A Left-Handed Beginners Guide to Needlepoint

Greystone Needlepoint Lefty Guide

For many left-handers, needlepoint can be intimidating. Maybe you’ve already tried to follow beginner instructions and diagrams (designed for the right-handed), and it left your mind and your thread in knots! But fear no more, this simple guide will have you on your way in no time!

Where to Begin
For a beginner the background is a great place to start, and Basketweave is the mostly commonly used stitch for larger areas.
Select your background thread and cut a piece of thread approximately the length of your fingertip to elbow. Thread your needle and start at the lower left-hand corner of your canvas (right-handers will begin in the upper right). Pull your thread up through a hole in the back of the canvas leaving a short tail – hold the tail with your finger so that it does not slip through. Your first few stitches will cover the tail thread, anchoring it to the canvas. 

Start Stitching
The most basic and most common stitches are Basketweave and Continental – called Tent Stitches for the slanted shape that the stitches make. Both stitches appear the same on the front of your canvas, but differently on the back.

Basketweave: Is named for the woven basket pattern the stitches form on the back of the canvas. Basketweave is a sturdy stitch that helps preserve the integrity of the canvas.

Left handed Basketweave Needlepoint Stitch

Left-handed stitchers will begin in the lower left-hand corner of your canvas, stitching in diagonal rows. Pull your needle and thread up through the odd numbers (1,3,5,7 etc.) and back down through the even numbers (2,4,6,8 etc.). It is important for left-handers to remember that the stitches should all slant in the same direction and you are working up and down the rows diagonally only.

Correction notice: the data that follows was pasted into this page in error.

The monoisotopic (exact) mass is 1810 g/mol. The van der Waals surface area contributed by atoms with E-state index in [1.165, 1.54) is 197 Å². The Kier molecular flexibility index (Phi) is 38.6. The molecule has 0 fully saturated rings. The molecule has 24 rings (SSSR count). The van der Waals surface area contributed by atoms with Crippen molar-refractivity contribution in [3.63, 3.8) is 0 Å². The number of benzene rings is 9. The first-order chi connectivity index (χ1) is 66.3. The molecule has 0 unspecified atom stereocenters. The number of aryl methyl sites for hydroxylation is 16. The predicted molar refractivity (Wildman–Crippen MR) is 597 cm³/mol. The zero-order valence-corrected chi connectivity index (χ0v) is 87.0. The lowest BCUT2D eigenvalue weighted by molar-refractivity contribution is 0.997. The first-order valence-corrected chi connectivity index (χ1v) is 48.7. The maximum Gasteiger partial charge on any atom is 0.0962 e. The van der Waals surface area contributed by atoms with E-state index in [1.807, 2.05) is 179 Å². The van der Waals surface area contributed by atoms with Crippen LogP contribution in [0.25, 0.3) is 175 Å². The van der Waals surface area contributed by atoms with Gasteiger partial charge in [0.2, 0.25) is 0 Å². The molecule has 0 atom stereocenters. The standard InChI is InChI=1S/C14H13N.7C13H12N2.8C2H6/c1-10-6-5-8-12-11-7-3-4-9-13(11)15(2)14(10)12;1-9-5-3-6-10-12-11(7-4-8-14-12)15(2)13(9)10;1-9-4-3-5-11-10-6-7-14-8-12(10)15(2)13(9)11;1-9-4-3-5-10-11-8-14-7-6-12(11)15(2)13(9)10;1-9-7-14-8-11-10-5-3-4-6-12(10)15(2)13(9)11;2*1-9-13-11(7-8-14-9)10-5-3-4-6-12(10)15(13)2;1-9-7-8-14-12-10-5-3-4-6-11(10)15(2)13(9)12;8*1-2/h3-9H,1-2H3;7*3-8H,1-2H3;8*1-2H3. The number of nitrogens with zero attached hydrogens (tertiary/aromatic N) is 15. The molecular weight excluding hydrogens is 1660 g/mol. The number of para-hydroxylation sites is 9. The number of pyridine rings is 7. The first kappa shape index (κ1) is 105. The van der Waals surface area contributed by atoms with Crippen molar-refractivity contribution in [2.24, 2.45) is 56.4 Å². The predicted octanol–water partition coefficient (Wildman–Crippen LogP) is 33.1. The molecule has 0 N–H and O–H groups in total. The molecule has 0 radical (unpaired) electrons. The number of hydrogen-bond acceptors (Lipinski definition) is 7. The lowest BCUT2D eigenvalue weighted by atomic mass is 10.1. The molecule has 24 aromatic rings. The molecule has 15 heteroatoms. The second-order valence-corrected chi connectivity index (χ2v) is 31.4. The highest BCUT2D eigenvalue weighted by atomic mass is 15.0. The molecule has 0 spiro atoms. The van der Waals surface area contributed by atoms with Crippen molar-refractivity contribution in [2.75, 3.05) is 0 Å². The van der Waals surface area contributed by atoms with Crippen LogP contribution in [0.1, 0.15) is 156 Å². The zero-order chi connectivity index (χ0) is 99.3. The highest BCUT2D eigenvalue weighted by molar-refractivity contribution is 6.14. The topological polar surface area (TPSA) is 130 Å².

Continental: Is the simpler of the two stitches, but best used on smaller scale areas of the canvas like outlining shapes, figures and small details. With this stitch, you are working from left to right down a row horizontally to start, and then right to left down the next row. Left-handers should come up the backside of the canvas on the odd numbers (1, 3, 5, etc.), and go diagonally over canvas and back down on all even numbers (2, 4, 6, etc.).

Left Handed Continental Needlepoint Stitch

Anchor and Trim Your Thread

To finish a thread simply weave it under a couple stitches and then clip the end.

Don’t Forget to Finish Your Project

We can’t wait to see what you create #canvastokeepsake 


  • Leigh

    As a lefty, I would highly recommend learning how to stitch as though you were right-handed. I do, and this allows me to see my work as I stitch. Stitch left-handed meant I couldn’t see my work and I was dragging my hand over the work that I was completing. Just my opinion.

  • Mary Goodner

    I am right handed and do needlepoint but my left handed daughter wants to begin but I can’t find a new book to give her for Christmas.

  • Hazel Blumberg-McKee

    I am relearning needlepoint after a long absence. I’m left-handed. I’m following directions from a guide to left-handed needlepoint. But when I do basketweave, the reverse side doesn’t look right. It isn’t a basketweave. It’s more like parallel slanted lines. What am I doing wrong? Thanks for your help.

  • Michaela Hemsley

    Thanks for the tip to start with the background of a needlepoint. I want to pick up a new hobby, and needlepoint sounds fun. I’ll have to look into canvases and designs I can start out with. https://needlepoint-studio.shoplightspeed.com/canvas-kits/

  • Jane Morrissey

    Is there a book or site for instructions on more complicated needlepoint stitches for left handed stitches.

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